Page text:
23 circle around the definition than most others would; all the brands on Holt’s list would also qualify as iconic according to current managerial standards. Both definitions are based on the notion that iconic brands hold a substantial amount of “culture share” (Holt 2004). In the more commonly held view, a brand achieves iconic status through consistent messages that telegraph who the brand is and what it means (e.g., Sullivan 2008); by offering high product or service quality (though not necessarily the highest on the market); by creating emotional connections with consumers (e.g., Thompson et al. 2006); and by owning a high percentage of mind share (though not necessarily market share). Holt’s primary emphasis is on iconic brands’ ability to create and perpetuate powerful myths that their consumers can experience. Ritually consuming these myths helps consumers navigate the troubled social waters of their times and soothe their anxieties about cultural paradigm shifts (Holt 2003, 2004). Holt claims that this strong symbolic orientation is “the only form of competition that yields icons” (2003: 43, emphasis added). Other models of iconicity confirm that brands that create powerful intangible assets have a better chance of becoming iconic. However, in popular usage, longevity, ubiquity and familiarity are far more important in determining which brands are iconic, hence Coca-Cola’s being on most people’s (minus Holt’s) lists. Niche brands Key attributes: uniqueness, price risk, quality/excellence, sign value, facilitation and/or necessity Niche brands are also known as specialty brands. Overall, niche brands have low market penetration, but high purchase frequency and strong brand loyalty among their customers. Their primary target is a relatively small, specific segment of the population (Kahn et al. 1988). Due to low demand elasticity and low price sensitivity, niche brands need less promotional support than

24 more traditional brand types, an idea confirmed empirically by Sriram et al. (2007) and Pauwels (2007). For the same reasons, Kahn et al. hypothesize, and other researchers (e.g., Sriram et al. 2007, Pauwels 2007, Fader and Schmittlein 1993) show that niche brands can command premium prices. Often, niche brands are small because they represent products that serve a unique need or want that most of the population does not have, such as medical devices or luxury items. Premium pricing also keeps their target markets small. This can lead to niche brands’ becoming excellent signifiers of in-group distinction (Tajfel and Turner 1979). When the brand is mentioned in conversation, or displayed on a logo-bearing item, it can serve to distinguish those who consume these brands from those who don’t, and help users recognize each other. One example of a niche brand is the Yellowstone Club, “the world’s only private ski and golf community,” located in Big Sky, Montana. It is in an out-of-the-way location, with limited numbers of properties, dining rooms, lodges, golf course and ski lifts. The club’s membership is by invitation only, its initiation fee is $250k, and undeveloped lots start at $2 million. The organization has trademarked the term “private powder” to refer to its ski areas, a testament to the value its members, such as Bill Gates and Jack Kemp, put on exclusivity (www.yellowstoneclub.com). On a less rarefied level, Sriram et al. (2007) have shown quantitatively that both Mentadent and Arm and Hammer toothpastes are good examples of niche brands. They have very high brand equity – significantly higher than any other brand in the study – coupled with small market share. These authors speculate, based on their findings, that these brands’ consumers perceive the value and utility they offer to be higher than other toothpastes on the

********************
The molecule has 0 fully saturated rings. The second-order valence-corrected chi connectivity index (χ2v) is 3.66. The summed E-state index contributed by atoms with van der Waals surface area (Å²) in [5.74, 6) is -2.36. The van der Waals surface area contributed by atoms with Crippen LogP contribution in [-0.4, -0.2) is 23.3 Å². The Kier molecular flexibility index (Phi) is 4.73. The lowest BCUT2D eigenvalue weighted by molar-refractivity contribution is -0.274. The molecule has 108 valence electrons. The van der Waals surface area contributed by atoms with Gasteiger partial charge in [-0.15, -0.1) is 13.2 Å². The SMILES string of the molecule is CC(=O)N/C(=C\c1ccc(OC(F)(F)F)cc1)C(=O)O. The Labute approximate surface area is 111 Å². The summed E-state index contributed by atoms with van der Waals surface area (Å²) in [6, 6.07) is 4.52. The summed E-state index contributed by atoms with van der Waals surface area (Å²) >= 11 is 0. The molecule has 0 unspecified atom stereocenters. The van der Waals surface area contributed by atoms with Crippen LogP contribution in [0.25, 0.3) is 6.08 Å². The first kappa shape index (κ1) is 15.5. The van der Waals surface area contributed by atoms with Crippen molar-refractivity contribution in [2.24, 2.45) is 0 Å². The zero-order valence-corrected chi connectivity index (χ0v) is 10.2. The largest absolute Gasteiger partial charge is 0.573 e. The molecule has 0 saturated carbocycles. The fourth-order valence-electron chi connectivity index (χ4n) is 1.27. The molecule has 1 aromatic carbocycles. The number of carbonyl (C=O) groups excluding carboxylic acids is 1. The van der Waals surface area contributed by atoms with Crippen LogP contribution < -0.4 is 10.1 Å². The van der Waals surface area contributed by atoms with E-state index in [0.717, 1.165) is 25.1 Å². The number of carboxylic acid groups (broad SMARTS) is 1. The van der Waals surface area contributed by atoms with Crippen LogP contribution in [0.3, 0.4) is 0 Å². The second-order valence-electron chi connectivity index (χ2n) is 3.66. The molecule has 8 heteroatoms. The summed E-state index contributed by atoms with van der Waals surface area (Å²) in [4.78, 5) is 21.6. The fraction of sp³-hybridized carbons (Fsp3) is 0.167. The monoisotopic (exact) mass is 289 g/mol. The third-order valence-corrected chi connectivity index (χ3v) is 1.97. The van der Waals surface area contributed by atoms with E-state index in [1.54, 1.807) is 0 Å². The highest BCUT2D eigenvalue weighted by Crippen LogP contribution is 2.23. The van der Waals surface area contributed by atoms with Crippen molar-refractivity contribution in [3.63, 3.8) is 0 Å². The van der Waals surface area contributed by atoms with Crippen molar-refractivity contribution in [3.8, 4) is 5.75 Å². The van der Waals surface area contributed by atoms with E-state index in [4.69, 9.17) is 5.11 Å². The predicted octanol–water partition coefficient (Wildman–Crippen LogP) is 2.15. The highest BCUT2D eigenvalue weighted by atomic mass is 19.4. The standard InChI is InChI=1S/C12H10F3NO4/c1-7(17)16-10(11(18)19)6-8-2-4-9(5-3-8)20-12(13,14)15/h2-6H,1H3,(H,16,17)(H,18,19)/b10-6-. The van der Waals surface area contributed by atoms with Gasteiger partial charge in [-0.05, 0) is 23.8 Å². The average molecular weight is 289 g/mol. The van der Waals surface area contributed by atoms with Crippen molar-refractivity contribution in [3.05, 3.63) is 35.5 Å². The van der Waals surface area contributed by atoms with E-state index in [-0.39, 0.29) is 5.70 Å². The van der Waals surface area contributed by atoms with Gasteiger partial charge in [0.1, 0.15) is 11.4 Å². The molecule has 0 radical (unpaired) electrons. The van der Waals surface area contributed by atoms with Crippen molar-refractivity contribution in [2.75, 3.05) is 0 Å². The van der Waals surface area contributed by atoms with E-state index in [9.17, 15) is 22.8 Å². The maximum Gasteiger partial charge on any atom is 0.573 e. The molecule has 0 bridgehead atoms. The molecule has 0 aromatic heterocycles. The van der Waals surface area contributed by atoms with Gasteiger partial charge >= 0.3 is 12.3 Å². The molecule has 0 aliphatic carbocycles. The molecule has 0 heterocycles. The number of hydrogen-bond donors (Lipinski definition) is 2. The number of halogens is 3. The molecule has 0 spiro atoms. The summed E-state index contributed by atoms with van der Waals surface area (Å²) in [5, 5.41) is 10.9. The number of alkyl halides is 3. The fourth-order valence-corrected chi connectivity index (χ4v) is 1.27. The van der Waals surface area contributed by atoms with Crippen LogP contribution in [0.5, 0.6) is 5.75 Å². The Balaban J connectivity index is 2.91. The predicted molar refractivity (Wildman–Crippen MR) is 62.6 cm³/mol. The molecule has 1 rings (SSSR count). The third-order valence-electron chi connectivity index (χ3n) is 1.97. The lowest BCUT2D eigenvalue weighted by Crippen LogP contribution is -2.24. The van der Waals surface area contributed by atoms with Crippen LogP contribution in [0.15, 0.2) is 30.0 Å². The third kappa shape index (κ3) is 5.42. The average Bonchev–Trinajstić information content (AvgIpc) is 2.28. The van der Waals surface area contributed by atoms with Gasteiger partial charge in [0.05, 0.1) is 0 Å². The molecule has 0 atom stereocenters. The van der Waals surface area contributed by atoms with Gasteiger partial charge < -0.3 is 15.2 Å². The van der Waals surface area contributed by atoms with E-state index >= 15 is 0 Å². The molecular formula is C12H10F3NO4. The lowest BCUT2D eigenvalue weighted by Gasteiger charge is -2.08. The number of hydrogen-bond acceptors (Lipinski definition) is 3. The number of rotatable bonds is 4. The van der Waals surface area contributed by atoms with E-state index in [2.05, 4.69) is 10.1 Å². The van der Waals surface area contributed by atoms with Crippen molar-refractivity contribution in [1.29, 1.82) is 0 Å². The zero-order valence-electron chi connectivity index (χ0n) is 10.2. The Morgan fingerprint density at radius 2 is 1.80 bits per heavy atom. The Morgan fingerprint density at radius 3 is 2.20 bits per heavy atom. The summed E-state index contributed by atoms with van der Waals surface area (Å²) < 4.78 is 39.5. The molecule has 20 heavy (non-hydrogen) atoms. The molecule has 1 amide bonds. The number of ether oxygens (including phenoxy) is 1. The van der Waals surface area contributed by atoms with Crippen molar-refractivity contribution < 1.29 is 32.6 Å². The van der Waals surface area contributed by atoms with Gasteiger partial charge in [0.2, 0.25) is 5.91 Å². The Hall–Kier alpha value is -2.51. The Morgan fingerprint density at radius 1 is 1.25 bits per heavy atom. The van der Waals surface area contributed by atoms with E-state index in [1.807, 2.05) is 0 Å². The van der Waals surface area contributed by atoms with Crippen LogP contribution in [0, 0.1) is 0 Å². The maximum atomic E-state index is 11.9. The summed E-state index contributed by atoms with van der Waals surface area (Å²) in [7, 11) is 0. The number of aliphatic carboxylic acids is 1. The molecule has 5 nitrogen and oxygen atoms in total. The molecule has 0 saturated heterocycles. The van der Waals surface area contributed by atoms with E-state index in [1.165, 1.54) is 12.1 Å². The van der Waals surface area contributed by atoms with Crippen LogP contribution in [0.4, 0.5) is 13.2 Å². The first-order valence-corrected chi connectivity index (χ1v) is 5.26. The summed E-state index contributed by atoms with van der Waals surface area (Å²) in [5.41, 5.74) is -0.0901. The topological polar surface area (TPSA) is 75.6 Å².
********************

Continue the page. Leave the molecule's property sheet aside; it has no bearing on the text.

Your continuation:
25 market. This perception allows the parent firms to charge premium prices for products whose tangible attributes are essentially identical to their competitors’. Often when a larger firm acquires a niche brand in order to expand and diversify its holdings (and reduce competition), it will leave the identity of the niche brand completely intact, so as not to disrupt the emotional and identity bonds that consumers have formed. For example, Hershey owns Dagoba organic chocolate, Coors owns Blue Moon beer, Nike owns Converse, and McDonald’s owns the Chipotle restaurant chain. High involvement brands Key attributes: uniqueness, nostalgic/emotional value, price risk, association, quality/excellence, sensory appeal, personification, facilitation High involvement brands reflect how interested the consumer is in a brand specifically, or the product category as a whole. The concept of high involvement brands is firmly grounded in a significant body of research on the consumer-product relationship (e.g., Day 1970, Antil 1984, Zaichkowsky 1985 & 1994, Petty and Cacioppo 1981 & 1983). More recent work by Martin (1998) finds that high-involvement products are those that are highly linked with people, places, other brands, images, etc. Additional qualities that help make products high involvement are their uniqueness and emotional value for consumers. Those products that carry price or social risks, are high quality, and help consumers attain personal goals are more likely to stimulate high consumer involvement (Martin 1998). All these product qualities can easily transfer to brands, and Martin conflates the two entities in his research. Warrington and Shim (2000) compare a product-involvement model of consumer behavior with a brand-commitment model, and find that product involvement and brand loyalty are actually not correlated with each other, e.g., that someone can be highly involved with a